Figure 8.

Velocity potential (m2/s) difference between the pressure levels of 200 and 850 hPa of experiments (a and b) FIX, (c and d) SOL, (e and f) SULF, and (g and h) SALT for DJF and JJA. Contour lines show the reference climate RCP2020, red represents ascending motion. Contour line colors are 10 times the values of the label bar. Shaded areas show differences of the last decade of the SRM experiments (CE2065) to RCP2020.

[49] Almost opposite to SALT are the changes in the Walker circulation for FIX, SOL, and SULF (Figures 8a, 8c, and 8e). We see reduced vertical motion and a decrease of precipitation over the tropical Pacific, and an increase of descending motion over the Atlantic and Africa. Changes in precipitation patterns are mainly zonal as changes in the Hadley circulation dominate (Figures 7a–7f). This result agrees well with findings of Bony et al. [2013], linking the tendency toward El Niño conditions with the increase of CO2.

[50] So far, this study is limited to one model. For a clear statement of impacts on regional scale, e.g., Amazonia, a comparison with a wider set of models is necessary, especially as tropical precipitation responses to temperature changes are not very robust among models [Stevens and Bony, 2013].

5 Summary and Conclusions

[51] We compared the climate impact of three different SRM techniques: Injection of sulfate into the stratosphere, mirrors in space, and artificial emissions of sea salt over the oceans. Simulations were performed following the GeoMIP G3 scenario where the increase of radiative forcing in the RCP4.5 scenario is balanced using stratospheric sulfate aerosol. The techniques were compared among each other and to a simulation where the radiative forcing was kept constant by simply fixing the GHG concentrations at 2020 levels. We mainly compared the differences between the engineered climates around 2065 and the reference climate of 2020.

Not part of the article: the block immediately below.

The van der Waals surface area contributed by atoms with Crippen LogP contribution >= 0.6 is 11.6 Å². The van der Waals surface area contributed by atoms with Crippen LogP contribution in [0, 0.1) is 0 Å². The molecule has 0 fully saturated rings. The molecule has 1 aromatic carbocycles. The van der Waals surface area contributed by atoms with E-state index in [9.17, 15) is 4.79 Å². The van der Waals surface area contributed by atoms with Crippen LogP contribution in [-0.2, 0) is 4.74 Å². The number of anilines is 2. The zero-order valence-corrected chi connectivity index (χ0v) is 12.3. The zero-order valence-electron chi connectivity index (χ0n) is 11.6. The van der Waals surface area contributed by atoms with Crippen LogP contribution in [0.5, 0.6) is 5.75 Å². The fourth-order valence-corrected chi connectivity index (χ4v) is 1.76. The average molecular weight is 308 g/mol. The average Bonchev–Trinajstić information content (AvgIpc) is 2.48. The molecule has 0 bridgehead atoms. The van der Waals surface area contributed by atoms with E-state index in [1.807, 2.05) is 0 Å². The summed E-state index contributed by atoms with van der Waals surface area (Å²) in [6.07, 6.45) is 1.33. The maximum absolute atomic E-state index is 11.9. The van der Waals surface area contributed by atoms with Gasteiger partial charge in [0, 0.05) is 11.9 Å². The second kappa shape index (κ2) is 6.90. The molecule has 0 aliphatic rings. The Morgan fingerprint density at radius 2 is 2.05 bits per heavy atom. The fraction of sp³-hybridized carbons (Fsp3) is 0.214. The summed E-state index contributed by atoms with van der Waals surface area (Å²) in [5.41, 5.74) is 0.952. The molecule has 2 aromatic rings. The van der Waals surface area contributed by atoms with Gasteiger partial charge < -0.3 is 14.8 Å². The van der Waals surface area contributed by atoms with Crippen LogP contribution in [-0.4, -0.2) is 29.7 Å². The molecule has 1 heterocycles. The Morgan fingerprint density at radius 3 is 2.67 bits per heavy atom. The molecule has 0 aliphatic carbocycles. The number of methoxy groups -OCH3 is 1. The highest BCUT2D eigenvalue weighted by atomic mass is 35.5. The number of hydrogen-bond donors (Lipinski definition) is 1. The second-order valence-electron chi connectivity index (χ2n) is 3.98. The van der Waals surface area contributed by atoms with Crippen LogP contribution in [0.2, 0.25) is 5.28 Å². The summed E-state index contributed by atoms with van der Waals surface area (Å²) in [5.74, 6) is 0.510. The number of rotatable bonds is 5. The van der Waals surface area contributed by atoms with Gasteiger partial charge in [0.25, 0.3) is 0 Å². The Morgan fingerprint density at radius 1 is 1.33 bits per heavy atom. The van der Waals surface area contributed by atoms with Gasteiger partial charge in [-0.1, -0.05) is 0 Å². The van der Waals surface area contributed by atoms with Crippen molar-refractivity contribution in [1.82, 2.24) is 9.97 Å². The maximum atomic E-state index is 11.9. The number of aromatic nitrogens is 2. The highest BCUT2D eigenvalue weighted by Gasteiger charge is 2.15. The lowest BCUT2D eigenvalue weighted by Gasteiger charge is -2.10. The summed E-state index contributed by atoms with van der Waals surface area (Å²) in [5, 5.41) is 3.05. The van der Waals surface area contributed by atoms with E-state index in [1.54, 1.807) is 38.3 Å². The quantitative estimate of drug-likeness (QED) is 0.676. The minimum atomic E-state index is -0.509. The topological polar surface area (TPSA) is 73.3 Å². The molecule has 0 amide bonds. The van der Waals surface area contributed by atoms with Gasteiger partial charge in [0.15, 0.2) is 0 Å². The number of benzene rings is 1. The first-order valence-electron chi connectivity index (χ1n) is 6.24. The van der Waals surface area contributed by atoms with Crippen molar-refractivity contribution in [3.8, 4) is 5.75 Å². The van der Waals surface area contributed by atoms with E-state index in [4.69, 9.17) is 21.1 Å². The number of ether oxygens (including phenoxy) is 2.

[52] The main finding of our study is that the response of the hydrological cycle depends strongly on the applied SRM technique. It has been shown earlier based on theoretical considerations [Bala et al., 2008] and in several modeling studies that the increase of precipitation resulting from the temperature increase in a GHG induced climate change would be overcompensated by an SRM forcing balancing the GHG forcing. This is confirmed for all SRM techniques of our study through the lower global mean precipitation compared to simulation FIX. This reduction, however, is about doubled for the aerosol-based techniques SALT and SULF in comparison to SOL. The quantitatively different effects of the SRM techniques can be explained with the atmospheric heating imbalance, the differences of the radiative budgets at surface and TOA. The differences among the techniques are influenced strongly by the absorption of LW radiation by both types of aerosols and the resulting greenhouse effect which requires a stronger reduction of net downward SW surface fluxes than in the case of space mirrors, and hence leads to a stronger reduction of the latent heat flux. Additionally, the height of the applied forcing and the regional distribution matters as the climate impact of globally applied forcing (SOL and SULF) differs from regional, ocean only forcing (SALT).